One of my favorite troubled spirits said,
in regards to recovery and sobriety,
(we all are)
a work in progress."
Having known him for many years, I have seen his remarkable transformation
and I smiled in recognition of both his journey
and my own.
Some days I feel the progress and when I do,
it (almost always still)
surprises me a little;
that moment of realization -- the quiet explosion inside -- when I feel
how I have been changed.
(That part is like a Divine Hand reached a gigantic finger
inside of me and did some benign rewiring.)
And how I have changed.
(That part is a testament to my willingness and my work.)
On the days where all I can see is the work,
all I feel is the challenge and the
grind (which is just what routine calls itself when it has a dirty diaper)
I need meetings to remind me
of the progress.
The changes in my perspective,
the comfort of living right-sized in my own skin,
the peace -- not always, but often -- in my mind and in my heart,
and the gratitude for a life transformed.
The gratitude I feel for so much
In the midst of a larger discussion about his most recent resentments, and how alcoholic thinking can warp perceptions, the Skateboard Pup became a little wistful and asked me about my AA meeting history.
SKATEBOARD PUP: Have you ever, you know, stopped going to meetings for any real length of time?
He wasn't challenging when he asked. He was genuinely curious. I had to think about it for a minute.
MR. SPONSORPANTS: Well, once, after I had moved from [major city] to [another major city] when I was eleven or twelve years sober... Of course I went to a couple of meetings right away after I hit town, but the move put me so off my routine -- and to be really honest I felt a little giddy and weirdly free from all my 12 Step commitments -- that I drifted pretty quickly. One week led to another, and before I knew it a month had gone by and I hadn't been to a meeting.
First he looked skeptical, then surprised.
SKATEPUP: You? Really?
MR. SP: What do you mean "me, really?" I'm not bulletproof. Commitments and relationships keep me in the middle of the lifeboat as much as anything else. Sure, I almost always feel better after going, but I'm as vulnerable as anyone when it comes to bullshit rationalizations about why I can skip them. Or if my life goes upside down -- like after that big move -- putting it off till suddenly I'm adrift.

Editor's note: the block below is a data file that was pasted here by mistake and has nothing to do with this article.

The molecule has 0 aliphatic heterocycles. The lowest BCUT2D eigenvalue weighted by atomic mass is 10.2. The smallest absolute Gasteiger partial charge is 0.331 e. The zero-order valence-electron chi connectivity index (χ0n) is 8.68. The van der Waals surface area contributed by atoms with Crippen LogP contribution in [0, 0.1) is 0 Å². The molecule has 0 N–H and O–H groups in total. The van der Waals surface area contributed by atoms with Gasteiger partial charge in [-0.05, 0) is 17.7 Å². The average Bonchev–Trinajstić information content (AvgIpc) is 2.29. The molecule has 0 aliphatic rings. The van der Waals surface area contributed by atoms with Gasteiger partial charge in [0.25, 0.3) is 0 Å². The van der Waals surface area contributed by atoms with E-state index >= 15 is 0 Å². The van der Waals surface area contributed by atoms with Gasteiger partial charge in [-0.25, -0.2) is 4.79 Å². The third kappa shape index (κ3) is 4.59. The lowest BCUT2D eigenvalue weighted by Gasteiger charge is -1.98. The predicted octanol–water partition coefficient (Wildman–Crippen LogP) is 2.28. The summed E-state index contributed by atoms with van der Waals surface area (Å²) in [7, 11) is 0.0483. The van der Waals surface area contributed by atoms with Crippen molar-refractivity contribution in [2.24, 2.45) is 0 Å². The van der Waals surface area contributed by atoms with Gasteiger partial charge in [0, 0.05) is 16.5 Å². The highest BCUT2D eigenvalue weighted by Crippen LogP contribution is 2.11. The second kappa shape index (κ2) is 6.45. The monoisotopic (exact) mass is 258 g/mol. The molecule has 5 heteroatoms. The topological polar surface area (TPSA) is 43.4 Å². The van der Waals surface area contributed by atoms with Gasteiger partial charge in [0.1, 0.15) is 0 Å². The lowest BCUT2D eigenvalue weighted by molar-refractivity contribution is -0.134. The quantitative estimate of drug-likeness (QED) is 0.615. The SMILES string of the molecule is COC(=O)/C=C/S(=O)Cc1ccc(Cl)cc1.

SKATEPUP: Huh. I never really thought of you not going to meetings. Or skipping 'em or... whatever. You seem so "in it."
MR. SP: So "in it?" Please God, don't put me on a pedestal or anything.
SKATEPUP: Oh my god, no danger of that. Seriously, absolutely no danger of that. Couldn't possible happen. You've been very free with what a mess you can be, there is absolutely no way...
MR. SP: Okay! Okay! Verrrrrry funny.
SKATEPUP: No I'm serious.
MR. SP: Yes. Great. Got it. Thanks loads. Anyway, in short order I was probably a month without a meeting -- maybe even a little more.
SKATEPUP: How did you feel? I mean, what happened?
MR. SP: How did I feel? Well, if I recall correctly, I felt great! I had a big job that had just moved me to a new city. I had a gigantic, glamorous two bedroom apartment all to myself, for something like two-thirds the rent I had been paying for a studio before. And suddenly it felt like I had all this free time! I didn't have anything extra in my schedule. I didn't have to spend time meeting with anyone or anything like that. My whole life was suddenly all about me, and the only question I asked was what did I feel like doing. I felt like I got my nights and weekends back... and I felt entitled to it. Like I had paid my dues before the move by being "good" and this was my reward. And I was making pretty good money at the time, too -- that sure as hell didn't hurt. Seriously, I felt great. But also -- and I remember this as clearly as the all that other stuff -- a weird thing started to happen. I mean, I was very conscious of it as it happened.
SKATEPUP: What? What was weird?
MR. SPONSORPANTS: Well, suddenly everybody else in the world was an asshole. My boss, my co-workers, my family... they all started acting like total assholes. And all the new people I was meeting were either too far beneath me to be worth making friends with -- so they were like loser-assholes I thought -- or intimidated me too much for me to approach them -- so they were all stuck up-assholes. But mostly I remember thinking that suddenly the whole world was just full of real assholes.
SKATEPUP: So... that got you to go back to meetings?
MR. SP: Well, I had to do something. If they were all assholes I figured the least I could do is go back to meetings just to help 'em all out.
SKATEPUP: That was so, so big of you.
MR. SP: Yes. as I think you know by now, I'm a giver.
SKATEPUP: So then suddenly... the world wasn't so full of assholes?
MR. SP: Practically overnight. Damnedest thing.
Lately, when talking to a new sponsee -- not The New Sponsee of previous entries, he is still in the mix, but a different new sponsee -- one who slipped past my defenses (tattered tissue paper things that they are) and added themselves more recently to the sponsee Dance Card (through the usual Backstage Pass of real willingness to do the deal and abject fear of the power of their alcoholism), I am struck by just how low our self esteem can go. Just how much we can loathe ourselves. How deeply we've internalized messages over the years which evolve into an internal chorus which subtly, constantly, undermines our growth.